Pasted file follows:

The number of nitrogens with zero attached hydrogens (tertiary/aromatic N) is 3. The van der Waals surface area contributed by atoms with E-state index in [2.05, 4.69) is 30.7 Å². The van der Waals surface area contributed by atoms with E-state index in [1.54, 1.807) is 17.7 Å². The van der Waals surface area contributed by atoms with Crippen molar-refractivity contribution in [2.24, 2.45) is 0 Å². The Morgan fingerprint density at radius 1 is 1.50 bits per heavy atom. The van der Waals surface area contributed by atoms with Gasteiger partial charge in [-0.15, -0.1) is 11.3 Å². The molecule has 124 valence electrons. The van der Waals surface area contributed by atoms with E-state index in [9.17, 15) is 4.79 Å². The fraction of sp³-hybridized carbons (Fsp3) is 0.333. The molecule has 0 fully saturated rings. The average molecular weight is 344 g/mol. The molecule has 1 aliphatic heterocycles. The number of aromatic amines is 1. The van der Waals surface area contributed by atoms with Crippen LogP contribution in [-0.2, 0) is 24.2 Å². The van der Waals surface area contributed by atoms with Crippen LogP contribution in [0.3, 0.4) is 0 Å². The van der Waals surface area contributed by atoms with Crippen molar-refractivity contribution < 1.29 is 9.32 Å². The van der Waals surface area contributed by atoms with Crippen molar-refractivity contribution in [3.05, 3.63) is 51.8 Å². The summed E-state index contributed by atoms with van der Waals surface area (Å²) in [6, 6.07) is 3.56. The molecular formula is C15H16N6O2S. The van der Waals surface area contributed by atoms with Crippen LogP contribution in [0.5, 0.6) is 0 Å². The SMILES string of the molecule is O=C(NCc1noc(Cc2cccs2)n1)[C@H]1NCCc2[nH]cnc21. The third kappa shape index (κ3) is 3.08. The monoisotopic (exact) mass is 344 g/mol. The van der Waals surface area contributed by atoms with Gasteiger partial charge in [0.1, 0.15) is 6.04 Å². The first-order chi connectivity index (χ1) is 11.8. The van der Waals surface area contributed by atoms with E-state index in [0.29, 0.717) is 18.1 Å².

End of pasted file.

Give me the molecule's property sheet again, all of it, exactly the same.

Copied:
The number of nitrogens with zero attached hydrogens (tertiary/aromatic N) is 3. The van der Waals surface area contributed by atoms with E-state index in [2.05, 4.69) is 30.7 Å². The van der Waals surface area contributed by atoms with E-state index in [1.54, 1.807) is 17.7 Å². The van der Waals surface area contributed by atoms with Crippen molar-refractivity contribution in [2.24, 2.45) is 0 Å². The Morgan fingerprint density at radius 1 is 1.50 bits per heavy atom. The van der Waals surface area contributed by atoms with Gasteiger partial charge in [-0.15, -0.1) is 11.3 Å². The molecule has 124 valence electrons. The van der Waals surface area contributed by atoms with E-state index in [9.17, 15) is 4.79 Å². The fraction of sp³-hybridized carbons (Fsp3) is 0.333. The molecule has 0 fully saturated rings. The average molecular weight is 344 g/mol. The molecule has 1 aliphatic heterocycles. The number of aromatic amines is 1. The van der Waals surface area contributed by atoms with Crippen LogP contribution in [-0.2, 0) is 24.2 Å². The van der Waals surface area contributed by atoms with Crippen LogP contribution in [0.3, 0.4) is 0 Å². The van der Waals surface area contributed by atoms with Crippen molar-refractivity contribution < 1.29 is 9.32 Å². The van der Waals surface area contributed by atoms with Crippen molar-refractivity contribution in [3.05, 3.63) is 51.8 Å². The summed E-state index contributed by atoms with van der Waals surface area (Å²) in [6, 6.07) is 3.56. The molecular formula is C15H16N6O2S. The van der Waals surface area contributed by atoms with Crippen LogP contribution in [0.5, 0.6) is 0 Å². The SMILES string of the molecule is O=C(NCc1noc(Cc2cccs2)n1)[C@H]1NCCc2[nH]cnc21. The third kappa shape index (κ3) is 3.08. The monoisotopic (exact) mass is 344 g/mol. The van der Waals surface area contributed by atoms with Gasteiger partial charge in [0.1, 0.15) is 6.04 Å². The first-order chi connectivity index (χ1) is 11.8. The van der Waals surface area contributed by atoms with E-state index in [0.29, 0.717) is 18.1 Å².